New York Announces Rules on Ivory Trade

By Michael McCullough            DECEMBER 4, 2014

New York- The New York State Department of Environmental Protection (DEC) issued guidance  today on the implementation of New York’s Ivory Law that was passed in August. The guidance includes Frequently Asked Questions that were negotiated between the DEC and our firm.

The New York Ivory law applies to intrastate and interstate commercial transactions in different ways:


The New York State law bans intrastate sale, offer for sale, purchase, trade, barter or distribution of any ivory article or rhinoceros horn, unless one of the exceptions apply and a DEC permit is issued. For commercial sales, the object containing ivory, mammoth or rhinoceros horn must be at least 100 years old and contain less than 20% of the regulated material.  Intrastate sales are defined as those conducted wholly within New York State.  This includes sales where the seller and purchaser are located in New York State, such as an in-person retail sale at a commercial establishment.


Federal law prohibits the import, export and interstate sale (sale across state lines) of species listed in the Endangered Species Act, or their parts, without a Federal ESA permit.  However, Federal law also creates a specific exception for items that qualify as “antique.”   Therefore, the New York law, in concert with Federal law, limits the interstate sale, offer for sale, purchase, or distribution of any ivory article or rhinoceros horn to an ivory article or rhinoceros horn that has a Federal ESA Permit or:

• is 100 years or older;

• is composed in whole or in part of an ESA-listed species; and

• has not been repaired or modified with any such species after December 27, 1973.

As a general rule, the 20% rule does not apply to interstate sales. However, other in-state activities, such as exhibition or offering for sale, might invoke the 20% restriction.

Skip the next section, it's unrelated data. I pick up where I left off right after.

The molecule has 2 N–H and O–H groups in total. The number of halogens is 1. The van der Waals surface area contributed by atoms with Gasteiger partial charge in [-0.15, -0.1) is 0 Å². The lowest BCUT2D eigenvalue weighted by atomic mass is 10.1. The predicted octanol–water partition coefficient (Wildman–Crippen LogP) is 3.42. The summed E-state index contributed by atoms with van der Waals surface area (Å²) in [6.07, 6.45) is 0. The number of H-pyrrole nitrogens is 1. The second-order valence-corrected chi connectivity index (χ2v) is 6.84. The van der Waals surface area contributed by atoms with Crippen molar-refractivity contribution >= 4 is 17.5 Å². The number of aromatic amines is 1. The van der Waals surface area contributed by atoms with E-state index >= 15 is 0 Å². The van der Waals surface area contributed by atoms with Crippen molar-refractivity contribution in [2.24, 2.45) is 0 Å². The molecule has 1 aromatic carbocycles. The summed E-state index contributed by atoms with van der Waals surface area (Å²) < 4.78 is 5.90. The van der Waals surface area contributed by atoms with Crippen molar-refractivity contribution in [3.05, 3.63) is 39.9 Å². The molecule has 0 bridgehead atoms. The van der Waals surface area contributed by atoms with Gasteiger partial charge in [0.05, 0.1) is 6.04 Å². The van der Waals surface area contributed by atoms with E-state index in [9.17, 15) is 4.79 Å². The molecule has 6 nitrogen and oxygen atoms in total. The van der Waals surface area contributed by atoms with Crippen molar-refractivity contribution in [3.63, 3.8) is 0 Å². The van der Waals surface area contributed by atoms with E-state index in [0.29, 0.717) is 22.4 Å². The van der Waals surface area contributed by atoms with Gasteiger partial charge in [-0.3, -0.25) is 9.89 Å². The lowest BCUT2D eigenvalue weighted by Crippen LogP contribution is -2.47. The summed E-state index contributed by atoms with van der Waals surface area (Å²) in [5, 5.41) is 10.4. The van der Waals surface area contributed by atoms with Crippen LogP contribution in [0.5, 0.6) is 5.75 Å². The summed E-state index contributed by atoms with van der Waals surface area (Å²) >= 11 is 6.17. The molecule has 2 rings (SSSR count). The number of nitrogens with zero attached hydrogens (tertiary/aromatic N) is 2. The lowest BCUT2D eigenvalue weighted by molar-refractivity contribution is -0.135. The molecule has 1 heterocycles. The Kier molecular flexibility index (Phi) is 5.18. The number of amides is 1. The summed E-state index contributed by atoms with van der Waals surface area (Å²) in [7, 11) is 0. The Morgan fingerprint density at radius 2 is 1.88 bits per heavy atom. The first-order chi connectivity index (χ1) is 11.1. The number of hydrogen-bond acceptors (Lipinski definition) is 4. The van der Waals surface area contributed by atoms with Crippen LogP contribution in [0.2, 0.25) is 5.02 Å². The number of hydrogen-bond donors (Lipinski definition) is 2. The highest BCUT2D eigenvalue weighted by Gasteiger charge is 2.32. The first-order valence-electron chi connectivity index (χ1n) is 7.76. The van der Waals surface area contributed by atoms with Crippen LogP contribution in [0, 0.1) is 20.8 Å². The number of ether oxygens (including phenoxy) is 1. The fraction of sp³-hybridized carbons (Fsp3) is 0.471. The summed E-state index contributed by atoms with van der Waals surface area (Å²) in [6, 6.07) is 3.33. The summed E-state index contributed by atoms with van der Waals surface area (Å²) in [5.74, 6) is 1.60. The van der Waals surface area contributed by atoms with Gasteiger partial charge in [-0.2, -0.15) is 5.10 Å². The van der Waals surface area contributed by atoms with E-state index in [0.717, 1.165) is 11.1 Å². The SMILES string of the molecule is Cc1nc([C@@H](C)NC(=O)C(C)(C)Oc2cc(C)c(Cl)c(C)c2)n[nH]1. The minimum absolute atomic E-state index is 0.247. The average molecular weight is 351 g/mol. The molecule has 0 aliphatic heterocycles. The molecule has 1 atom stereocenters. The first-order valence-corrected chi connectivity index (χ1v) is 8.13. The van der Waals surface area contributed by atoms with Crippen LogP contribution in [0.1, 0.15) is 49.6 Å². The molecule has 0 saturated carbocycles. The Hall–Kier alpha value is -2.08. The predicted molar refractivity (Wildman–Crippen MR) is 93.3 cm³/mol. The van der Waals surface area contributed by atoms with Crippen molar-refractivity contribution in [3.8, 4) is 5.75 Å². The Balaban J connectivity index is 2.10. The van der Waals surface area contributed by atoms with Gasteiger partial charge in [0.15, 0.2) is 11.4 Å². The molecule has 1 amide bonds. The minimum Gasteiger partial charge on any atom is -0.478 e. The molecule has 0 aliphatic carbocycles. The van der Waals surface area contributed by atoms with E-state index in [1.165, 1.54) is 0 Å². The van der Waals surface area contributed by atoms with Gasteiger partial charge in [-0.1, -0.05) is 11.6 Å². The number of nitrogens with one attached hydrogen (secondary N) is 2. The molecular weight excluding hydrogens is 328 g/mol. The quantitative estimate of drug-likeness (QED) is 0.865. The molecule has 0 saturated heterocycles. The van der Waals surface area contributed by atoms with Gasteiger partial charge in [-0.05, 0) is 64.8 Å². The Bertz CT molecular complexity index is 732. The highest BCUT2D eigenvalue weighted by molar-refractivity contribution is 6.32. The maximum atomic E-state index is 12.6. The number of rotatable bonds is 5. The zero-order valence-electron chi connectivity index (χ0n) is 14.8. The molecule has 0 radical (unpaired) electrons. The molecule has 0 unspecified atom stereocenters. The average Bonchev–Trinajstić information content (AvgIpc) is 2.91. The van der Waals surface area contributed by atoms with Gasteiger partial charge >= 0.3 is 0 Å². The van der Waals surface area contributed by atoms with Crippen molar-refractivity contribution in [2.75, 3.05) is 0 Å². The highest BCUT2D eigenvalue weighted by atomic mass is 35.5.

Interstate sales are defined as any sale, offer for sale, purchase or distribution of an ivory article or rhinoceros horn conducted in part within New York State and in part in another state or foreign country.  Interstate transactions include those where legal transfer of the article occurs in another state, or where the purchaser or seller is in another state.

Interstate sale, offer for sale, purchase or distribution of an ivory article or rhinoceros horn in or from New York State requires a DEC permit.

Mammoth Ivory is treated in a similar way. Mammoth is an extinct species not regulated under the Federal Endangered Species Act.  However, New York has determined that effective enforcement efforts require that elephant ivory and mammoth ivory be treated identically.  Therefore, interstate sale, offer for sale, purchase or distribution of mammoth ivory is permissible under similar conditions as elephant ivory. However, in order to treat individuals who own mammoth ivory equitably, the Governor proposed legislation which the Legislature has introduced that would provide a sell-through provision for individuals who possessed mammoth ivory on the effective date of the new law. In anticipation of the enactment of this legislation, DEC will use its enforcement discretion to allow any person who possessed mammoth ivory articles on August 12, 2014 to sell, offer for sale, trade, barter or distribute those articles until June 30, 2015, provided that the articles are accompanied by documentation sufficient to show that they are mammoth ivory and were obtained prior to August 12, 2014. This enforcement discretion does not apply to elephant ivory articles or rhinoceros horn.

Special rules apply to non-commercial transfers and museum purchases.

Pearlstein & McCullough LLP is hosting a seminar for clients on Monday, December 8, 2014 from 3-5pm to review these new rules. Space is limited to 35 participants. Clients wishing to attend should contact Chloe Henry-Jones at to secure a seat.

Posted in art law, Elephant Ivory, Endangered Species and tagged , , , , , .

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